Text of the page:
There was some precedent for this, but it seemed like an outlier at the time. On Mark Ronson’s 2015 album Uptown Special — the one with “Uptown Funk!,” which also seems like ancient history after 2016 — the British producer enlisted Parker for three tracks. Two of them, “Summer Breaking” and “Leaving Los Feliz,” were plays on late ’70s lite-funk and yacht-rock that fit into the album’s overall hybridized retro aesthetic. The best of them was “Daffodils,” a psych-funk track possessing an irresistible, unhurried swagger. Like “Let It Happen,” this is another piece of Parker’s 2015 output that still lingers. At least in my experience, it’s one of those songs you just seem to hear in random places, without any given logic — that subtle ubiquity a song can have without having been a major hit like, say, “Uptown Funk!” Released earlier in 2015, Uptown Special offered a prelude to the disco-fied Tame Impala we were about to meet on Currents. It’s also what eventually lead to “Perfect Illusion”; Ronson’s the guy who got Parker involved with Gaga.
Parker’s new endeavors are part of a general movement we’ve seen in recent times, with indie-rockers alighting from their niche to try their hand at a bigger canvas. There were little grey areas, like Ariel Rechtshaid straddling the pop and alternative worlds with his 2013 trilogy of albums by HAIM, Sky Ferreira, and Vampire Weekend. Fast-forward a bit, and that’s blossomed into Rostam departing Vampire Weekend to pursue pop music full-time, and Ezra Koenig, James Blake, Jack White, the Yeah Yeah Yeahs, Father John Misty, and Animal Collective all, somehow, being tied to Lemonade. The latter might’ve been a bit of an extreme reaction — more “Let’s avoid another ‘Blurred Lines’ lawsuit” than “Look at all the inspiration we took from the indie world” — but it still marks a moment where indie artists’ names are mingling with the biggest stars on the planet. Like Parker, after all, Josh Tillman is actually contributing songwriting to these albums – he helped with “Hold Up” on Lemonade, and “Sinner’s Prayer” and “Come To Mama” on Joanne, right there alongside “Perfect Illusion.”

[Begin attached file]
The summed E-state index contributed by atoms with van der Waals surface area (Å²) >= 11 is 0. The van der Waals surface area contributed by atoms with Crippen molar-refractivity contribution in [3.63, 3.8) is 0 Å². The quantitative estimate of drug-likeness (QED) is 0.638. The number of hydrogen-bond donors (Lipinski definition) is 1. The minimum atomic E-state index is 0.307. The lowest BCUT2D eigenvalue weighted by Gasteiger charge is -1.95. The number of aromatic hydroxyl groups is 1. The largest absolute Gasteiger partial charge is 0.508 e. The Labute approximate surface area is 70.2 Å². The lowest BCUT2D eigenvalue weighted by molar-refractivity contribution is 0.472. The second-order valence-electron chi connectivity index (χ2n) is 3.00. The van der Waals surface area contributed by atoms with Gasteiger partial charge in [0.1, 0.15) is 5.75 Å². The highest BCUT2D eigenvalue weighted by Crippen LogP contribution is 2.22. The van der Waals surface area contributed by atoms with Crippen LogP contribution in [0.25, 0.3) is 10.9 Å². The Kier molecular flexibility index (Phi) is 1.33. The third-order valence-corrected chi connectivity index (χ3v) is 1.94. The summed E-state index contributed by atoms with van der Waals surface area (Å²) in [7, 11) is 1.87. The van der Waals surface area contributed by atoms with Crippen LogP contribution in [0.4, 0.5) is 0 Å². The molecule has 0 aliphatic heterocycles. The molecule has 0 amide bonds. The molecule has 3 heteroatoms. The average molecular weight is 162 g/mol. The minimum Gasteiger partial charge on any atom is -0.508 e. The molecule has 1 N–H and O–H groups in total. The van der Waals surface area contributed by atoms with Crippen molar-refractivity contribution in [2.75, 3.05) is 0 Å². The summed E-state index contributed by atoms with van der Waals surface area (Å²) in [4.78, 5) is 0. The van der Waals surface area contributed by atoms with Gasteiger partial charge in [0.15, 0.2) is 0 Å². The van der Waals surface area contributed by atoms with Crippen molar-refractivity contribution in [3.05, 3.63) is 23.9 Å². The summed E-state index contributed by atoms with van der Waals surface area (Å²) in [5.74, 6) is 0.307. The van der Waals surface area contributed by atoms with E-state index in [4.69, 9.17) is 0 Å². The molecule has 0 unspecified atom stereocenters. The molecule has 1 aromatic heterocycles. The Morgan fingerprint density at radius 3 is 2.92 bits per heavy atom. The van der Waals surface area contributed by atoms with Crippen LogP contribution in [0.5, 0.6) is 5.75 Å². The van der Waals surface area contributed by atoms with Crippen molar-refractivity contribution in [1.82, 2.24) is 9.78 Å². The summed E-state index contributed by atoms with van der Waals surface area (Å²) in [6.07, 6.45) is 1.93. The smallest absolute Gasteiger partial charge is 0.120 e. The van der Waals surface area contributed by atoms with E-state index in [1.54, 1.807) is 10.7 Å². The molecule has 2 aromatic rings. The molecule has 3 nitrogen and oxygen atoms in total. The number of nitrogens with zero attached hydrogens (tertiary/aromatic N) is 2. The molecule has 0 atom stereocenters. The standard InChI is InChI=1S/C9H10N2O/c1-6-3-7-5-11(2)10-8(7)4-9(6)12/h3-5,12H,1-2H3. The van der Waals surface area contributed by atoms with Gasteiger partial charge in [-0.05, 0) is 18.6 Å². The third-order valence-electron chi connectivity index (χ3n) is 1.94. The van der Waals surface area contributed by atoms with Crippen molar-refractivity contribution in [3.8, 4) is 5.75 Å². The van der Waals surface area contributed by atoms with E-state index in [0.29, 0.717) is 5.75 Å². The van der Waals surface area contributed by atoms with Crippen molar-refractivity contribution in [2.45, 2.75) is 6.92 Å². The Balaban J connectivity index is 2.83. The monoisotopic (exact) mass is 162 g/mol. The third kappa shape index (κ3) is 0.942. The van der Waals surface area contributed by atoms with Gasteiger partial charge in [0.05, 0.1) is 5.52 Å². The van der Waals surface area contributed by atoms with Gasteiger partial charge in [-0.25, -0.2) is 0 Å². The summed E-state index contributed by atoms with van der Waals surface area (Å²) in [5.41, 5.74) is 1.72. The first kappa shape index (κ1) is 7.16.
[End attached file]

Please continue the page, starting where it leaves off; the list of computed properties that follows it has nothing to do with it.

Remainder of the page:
What’s notable about this is that, once upon a time, rock stars and singer-songwriters could’ve been major pop forces on their own. Once upon a time, they would’ve been the more critically respected artists, and their choosing to work with a pop artist could’ve legitimated the latter. Now, it’s something like the other way around. An artist like Tame Impala, for as unlikely a rise as they’ve had on their own, are still not going to totally crack the mainstream on their own. But here’s another path: Make your spaced-out synth-drenched coke-rock comedown album, then work with some pop stars, and a career of some notoriety comes into focus.
It’s specifically notable with Parker, because Tame Impala seemed destined to be the band always playing the late-night tents at Bonnaroo. They might’ve been beloved, they might’ve had a cult following. They might’ve been very successful for their sphere, and they might’ve kept churning out woozy ear-candy like Lonerism. And that would’ve been great! But there’s something potentially more interesting on the horizon for Parker now. In a recent interview, he talked of Tame Impala taking a bit of a hiatus. “What comes next is very much a blank canvas,” he said, “but a blank canvas in a good way — I’ve got all the paint!” He’s also spoken about further collaborations he wouldn’t name. Even after Uptown Special and Currents, this is a surprise: the idea of a Tame Impala recognized by pop stars, and Parker as an in-demand co-writer. Who knows whether that’s the path Parker will follow, or what might come of it. But given the creative bounty he’s already reaped from the unexpected detours in his career, the idea of a future version of Parker known for guesting on rap songs or taking a pop single further out into the unknown is just as exciting as hearing him let loose a mind-warping solo as the sun sets over a festival crowd.